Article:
5 principles of donor communication – how to ask donations?

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5 principles of donor communication – how to ask donations?

To talk to your donors and ask for donations is the most challenging step in your nonprofit fundraising cycle. You don’t necessarily need a professional course, a huge budget to allocate for hiring fundraising experts or even prior experience of asking a donation. However, you need proper planning and a strong will to make it through. 

A plan? Sounds like a task in itself? That’s why we are here. This step-by-step guide will help you with your ask and turn your next prospect into a donor. 

Build relationships with your prospects and existing donors

You don’t want your prospects to hang up the phone in the middle of your conversation or end up with a “NO”. This is very obvious. In order to make an ask that actually ends up with a donation, you should emphasize on authentically building a relationship with your prospective donors. Suppose, you are running a fundraising campaign and you ask for donations from a potential donor or from your existing donors. Do they seem to be surprised by your ask? This reflects that something is deeply missing. 

Never surprise your donor. Can’t emphasize it enough!

Make it clear in your first few calls or in-person conversation that it is about communicating about your campaigns, about the changes that you bring in the community and your overall mission. 

Master every aspect of your ask

Have you ever walked into an interview without being prepared? If yes, then you might understand that it gets trickier with each passing minute and you tend to fumble on the questions being asked. This robs away your confidence in front of the interviewer. Would you want the same to happen while you communicate with your prospective donors for your nonprofit fundraising campaign? There is a need to polish your representation skills and thus stand a chance to convince your ask. To convince your prospect, convert them to a donor, get funds and create a real, lasting relationship with your nonprofit you need to PRACTICE. Practice a lot! Rehearse each and every aspect of your ask. Do it multiple times so that by the time you sit in front of your prospect, you should be smart enough to take on every question that comes your way.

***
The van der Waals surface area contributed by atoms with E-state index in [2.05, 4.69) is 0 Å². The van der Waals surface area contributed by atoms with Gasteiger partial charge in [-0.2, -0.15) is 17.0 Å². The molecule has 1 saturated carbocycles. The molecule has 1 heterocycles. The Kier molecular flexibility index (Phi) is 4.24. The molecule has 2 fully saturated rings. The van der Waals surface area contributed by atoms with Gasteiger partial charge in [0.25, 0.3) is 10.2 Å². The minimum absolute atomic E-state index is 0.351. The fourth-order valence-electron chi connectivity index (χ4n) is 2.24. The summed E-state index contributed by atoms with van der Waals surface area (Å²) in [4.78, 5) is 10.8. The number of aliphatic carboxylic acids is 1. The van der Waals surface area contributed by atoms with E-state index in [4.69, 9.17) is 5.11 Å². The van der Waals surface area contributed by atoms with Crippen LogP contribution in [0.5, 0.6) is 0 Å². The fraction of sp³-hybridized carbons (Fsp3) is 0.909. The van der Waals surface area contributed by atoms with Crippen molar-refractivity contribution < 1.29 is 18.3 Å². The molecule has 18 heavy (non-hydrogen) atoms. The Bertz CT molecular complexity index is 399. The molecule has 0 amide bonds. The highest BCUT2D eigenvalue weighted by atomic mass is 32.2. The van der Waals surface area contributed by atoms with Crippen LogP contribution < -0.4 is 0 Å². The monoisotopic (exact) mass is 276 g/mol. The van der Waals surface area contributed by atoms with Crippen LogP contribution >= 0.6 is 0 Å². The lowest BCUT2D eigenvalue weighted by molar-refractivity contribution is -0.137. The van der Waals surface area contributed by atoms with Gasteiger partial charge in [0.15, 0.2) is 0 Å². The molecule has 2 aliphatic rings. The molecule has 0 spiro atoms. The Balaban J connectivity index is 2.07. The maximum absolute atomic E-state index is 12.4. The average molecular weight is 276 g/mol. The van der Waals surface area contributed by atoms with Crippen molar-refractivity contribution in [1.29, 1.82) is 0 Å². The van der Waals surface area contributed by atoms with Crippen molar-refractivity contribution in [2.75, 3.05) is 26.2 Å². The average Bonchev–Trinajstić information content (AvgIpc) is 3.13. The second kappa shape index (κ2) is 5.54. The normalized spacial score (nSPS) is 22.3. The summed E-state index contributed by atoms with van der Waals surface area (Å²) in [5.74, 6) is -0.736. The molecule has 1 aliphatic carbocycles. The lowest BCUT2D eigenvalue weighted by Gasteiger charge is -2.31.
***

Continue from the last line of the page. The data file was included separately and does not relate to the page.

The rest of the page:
It’s time to ask for donations

Now that you have made a relationship with your donors, you should be comfortable enough to take the most intimidating step – the ask. When you ask for donations after you establish a correlation, you’ll find that donors actually respond. This is because of the smartness in your asking technique and because of the sense of authenticity for the purpose that you have cultivated in your donors.

Oftentimes, you will end up with what you were hoping for – donations. Sometimes you won’t. But that doesn’t mean your exercise was unsuccessful. Since a connection has already been established, chances are high that donors will make a commitment – if not in form donations then in the form of expanding your network or volunteering for your cause.

Ask them for something more – their advice 

There is something more you can ask from your donors or supporters who successfully got converted – their valuable advice. Donors want to be heard. Running to them only at times when you need funds will not make them feel valued and important. Asking for advice when setting up or running a campaign will engender a sense of ownership in them. This will further help you build a relationship with your donors and ultimately make the journey of your ask smooth and casual. Apart from making the ask a plain-sailing task, you will get to learn about what they are most passionate about and their biggest fears of giving.

Say thanks and show gratitude

Converting prospects into donors and building donor relationships just to lose them will be silly. According to the data from Donor‐Centered Fundraising, 85% of donors would consider supporting your future nonprofit fundraising campaigns if they receive a personal thanks. A simple step of thanking your donors in-person or via mail will express your gratitude and will help bind the donor-nonprofit relationship even further. A “donor thank you” should be sent immediately after they make a donation and at each and every step where they show you their support.

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